- First ever Scottish marine energy park opened
- Glasgow learns lessons from London as it prepares for 2014 Commonwealth Games
Lord Stephen makes £110,000 profit with public subsidies
Former Scottish Lib Dem leader Nicol Stephen has made a profit of almost £110,000 on a property that was subsidised by the taxpayer, today’s Scotsman reported. Baron Stephen of Lower Deeside is one of many MSPs who have made a profit with the Edinburgh Accommodation Allowance which ended in May last year.
Radical steps needed to improve Scottish economy
Robert Crawford, former Scottish Enterprise chief, urged the Scottish Government to acknowledge the economic difficulties the nation could face, in a plea to the Herald yesterday. "I’ve been really disappointed by the Scottish Government’s apparent unwillingness to tackle head on what for me is the single most important economic issue Scotland faces which is our relatively poor economic growth rate born of our low levels of innovation,” he said.
Floods in Borders as Burn overflows
Skip Running Burn in Borders town Jedburgh flooded yesterday, causing thousands of pounds worth of damage and evacuations. The MET Office has issued amber ‘be prepared’ warnings in southern Scotland and yellow ‘be aware’ warnings further north after the unseasonably heavy rain. Unusual weather was also recorded over Glasgow by an amateur photographer, showing what has been described as a ‘mini-tornado’.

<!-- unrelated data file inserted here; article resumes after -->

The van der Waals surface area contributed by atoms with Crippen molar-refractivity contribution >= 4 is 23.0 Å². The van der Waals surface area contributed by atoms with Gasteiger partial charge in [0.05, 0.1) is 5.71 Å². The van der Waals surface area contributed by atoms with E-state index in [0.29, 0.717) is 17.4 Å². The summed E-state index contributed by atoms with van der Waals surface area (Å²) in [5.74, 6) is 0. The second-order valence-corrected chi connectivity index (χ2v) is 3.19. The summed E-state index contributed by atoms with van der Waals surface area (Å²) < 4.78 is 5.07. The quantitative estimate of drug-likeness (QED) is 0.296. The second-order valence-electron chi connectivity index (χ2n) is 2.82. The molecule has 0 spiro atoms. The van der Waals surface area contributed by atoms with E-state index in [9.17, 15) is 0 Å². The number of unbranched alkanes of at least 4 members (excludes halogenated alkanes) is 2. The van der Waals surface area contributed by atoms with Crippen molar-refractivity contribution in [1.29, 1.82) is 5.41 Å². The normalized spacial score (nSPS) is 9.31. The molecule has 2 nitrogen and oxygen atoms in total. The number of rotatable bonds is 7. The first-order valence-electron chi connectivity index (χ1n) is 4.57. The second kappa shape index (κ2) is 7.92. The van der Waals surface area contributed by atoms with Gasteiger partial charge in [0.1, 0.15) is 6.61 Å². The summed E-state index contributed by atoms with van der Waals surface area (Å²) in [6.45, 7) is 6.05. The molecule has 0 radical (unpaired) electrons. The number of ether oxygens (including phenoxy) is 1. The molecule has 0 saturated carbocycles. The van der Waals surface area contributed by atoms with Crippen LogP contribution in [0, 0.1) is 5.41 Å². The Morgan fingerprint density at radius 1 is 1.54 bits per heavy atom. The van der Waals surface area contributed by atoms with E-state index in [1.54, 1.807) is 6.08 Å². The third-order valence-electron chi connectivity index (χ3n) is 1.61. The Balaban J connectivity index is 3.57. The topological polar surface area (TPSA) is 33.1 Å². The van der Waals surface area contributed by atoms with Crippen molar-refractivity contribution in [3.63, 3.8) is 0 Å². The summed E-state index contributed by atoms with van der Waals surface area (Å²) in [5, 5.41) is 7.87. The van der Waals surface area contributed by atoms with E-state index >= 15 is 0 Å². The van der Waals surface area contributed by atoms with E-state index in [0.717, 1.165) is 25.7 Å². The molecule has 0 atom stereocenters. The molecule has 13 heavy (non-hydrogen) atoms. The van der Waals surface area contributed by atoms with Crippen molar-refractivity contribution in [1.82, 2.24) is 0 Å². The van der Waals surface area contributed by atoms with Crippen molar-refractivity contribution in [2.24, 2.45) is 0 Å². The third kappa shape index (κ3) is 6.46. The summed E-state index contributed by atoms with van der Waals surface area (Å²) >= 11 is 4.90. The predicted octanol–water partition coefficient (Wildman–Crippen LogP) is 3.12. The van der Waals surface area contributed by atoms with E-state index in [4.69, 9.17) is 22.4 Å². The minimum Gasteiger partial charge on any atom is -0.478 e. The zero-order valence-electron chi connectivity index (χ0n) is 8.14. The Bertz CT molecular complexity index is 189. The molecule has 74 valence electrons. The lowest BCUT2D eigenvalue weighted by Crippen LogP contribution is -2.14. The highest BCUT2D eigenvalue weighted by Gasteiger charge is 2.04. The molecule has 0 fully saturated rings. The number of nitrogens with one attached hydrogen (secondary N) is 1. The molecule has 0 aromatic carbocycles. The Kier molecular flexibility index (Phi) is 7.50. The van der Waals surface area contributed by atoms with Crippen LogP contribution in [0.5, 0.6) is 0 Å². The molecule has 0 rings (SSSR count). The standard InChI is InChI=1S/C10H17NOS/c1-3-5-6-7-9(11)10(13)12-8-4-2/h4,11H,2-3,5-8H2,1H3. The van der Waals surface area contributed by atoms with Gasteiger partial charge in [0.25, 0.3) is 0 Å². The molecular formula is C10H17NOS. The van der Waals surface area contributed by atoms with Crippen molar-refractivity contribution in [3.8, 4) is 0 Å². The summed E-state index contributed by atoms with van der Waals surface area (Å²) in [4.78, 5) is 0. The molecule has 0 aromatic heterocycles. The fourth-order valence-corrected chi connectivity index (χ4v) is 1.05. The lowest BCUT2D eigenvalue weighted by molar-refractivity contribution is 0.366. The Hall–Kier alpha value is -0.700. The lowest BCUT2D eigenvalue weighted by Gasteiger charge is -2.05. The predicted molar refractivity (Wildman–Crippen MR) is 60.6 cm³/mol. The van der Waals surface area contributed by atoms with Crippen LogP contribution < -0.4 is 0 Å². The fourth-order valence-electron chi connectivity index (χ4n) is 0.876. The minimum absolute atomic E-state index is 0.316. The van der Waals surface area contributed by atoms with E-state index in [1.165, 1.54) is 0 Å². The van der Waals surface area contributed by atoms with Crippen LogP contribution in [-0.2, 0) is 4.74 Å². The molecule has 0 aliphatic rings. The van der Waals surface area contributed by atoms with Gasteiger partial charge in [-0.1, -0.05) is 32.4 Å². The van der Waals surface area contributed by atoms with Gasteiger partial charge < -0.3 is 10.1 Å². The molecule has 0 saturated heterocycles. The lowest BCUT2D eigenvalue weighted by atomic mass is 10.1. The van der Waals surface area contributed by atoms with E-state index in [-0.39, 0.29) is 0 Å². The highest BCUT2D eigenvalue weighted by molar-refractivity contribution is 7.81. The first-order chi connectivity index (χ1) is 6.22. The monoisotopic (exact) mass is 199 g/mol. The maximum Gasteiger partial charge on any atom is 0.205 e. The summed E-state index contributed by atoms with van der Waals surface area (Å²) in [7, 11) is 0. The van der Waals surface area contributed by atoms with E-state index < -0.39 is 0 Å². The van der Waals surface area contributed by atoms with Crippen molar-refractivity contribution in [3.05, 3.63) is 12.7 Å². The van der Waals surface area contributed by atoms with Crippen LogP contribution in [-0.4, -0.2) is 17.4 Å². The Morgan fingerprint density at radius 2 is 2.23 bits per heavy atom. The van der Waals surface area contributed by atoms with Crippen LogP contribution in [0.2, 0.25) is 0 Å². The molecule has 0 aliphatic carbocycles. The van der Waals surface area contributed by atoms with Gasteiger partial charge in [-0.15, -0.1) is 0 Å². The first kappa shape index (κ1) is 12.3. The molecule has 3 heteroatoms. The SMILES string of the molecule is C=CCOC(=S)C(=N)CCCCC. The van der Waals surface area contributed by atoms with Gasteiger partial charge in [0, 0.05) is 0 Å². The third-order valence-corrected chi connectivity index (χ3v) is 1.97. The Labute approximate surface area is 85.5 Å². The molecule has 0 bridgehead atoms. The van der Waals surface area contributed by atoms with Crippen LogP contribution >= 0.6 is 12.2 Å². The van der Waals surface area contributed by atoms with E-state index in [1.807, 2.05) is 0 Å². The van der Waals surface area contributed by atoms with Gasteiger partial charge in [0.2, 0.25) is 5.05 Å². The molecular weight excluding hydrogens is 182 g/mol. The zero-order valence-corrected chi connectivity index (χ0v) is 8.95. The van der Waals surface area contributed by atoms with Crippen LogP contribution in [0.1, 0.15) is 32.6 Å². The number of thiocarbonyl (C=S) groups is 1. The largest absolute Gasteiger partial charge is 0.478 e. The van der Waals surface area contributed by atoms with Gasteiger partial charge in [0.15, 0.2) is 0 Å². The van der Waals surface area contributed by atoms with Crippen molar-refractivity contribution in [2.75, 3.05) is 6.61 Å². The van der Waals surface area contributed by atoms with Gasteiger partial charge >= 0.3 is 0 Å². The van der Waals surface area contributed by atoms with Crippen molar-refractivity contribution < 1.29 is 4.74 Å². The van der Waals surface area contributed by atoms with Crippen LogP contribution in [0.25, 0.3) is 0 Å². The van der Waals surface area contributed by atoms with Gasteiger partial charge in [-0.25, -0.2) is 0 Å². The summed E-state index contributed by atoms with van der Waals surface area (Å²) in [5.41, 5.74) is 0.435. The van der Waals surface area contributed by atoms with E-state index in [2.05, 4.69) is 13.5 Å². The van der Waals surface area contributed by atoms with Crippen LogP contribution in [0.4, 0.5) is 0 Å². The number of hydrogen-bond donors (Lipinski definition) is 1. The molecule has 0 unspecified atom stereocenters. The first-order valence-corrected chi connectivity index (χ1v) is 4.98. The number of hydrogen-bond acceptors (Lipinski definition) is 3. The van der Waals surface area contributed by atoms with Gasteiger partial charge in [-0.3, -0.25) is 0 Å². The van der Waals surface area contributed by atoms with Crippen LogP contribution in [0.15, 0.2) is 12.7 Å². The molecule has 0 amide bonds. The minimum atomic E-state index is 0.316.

UK & World
Conservatives may divorce Liberal Democrats
Key advisers to David Cameron and senior Conservative backbenchers have been reportedly discussing a separation of the ways with the Liberal Democrats in 2013 before the next general election as Nick Clegg plans to demand more powers in the cabinet reshuffle.
Brazillian bank plots takeover bid for RBS’s Citizens subsidiary
A Brazilian bank is considering a takeover bid for a Royal Bank of Scotland’s U.S. subsidiary Rhode Island-based business, Citizens. Itau Unibanco has a market value of around £45bn and is currently assessing the takeover of Citizens – and its 1500 branches - to expand overseas.
Falkland oil to be explored by Argentina and Venezuela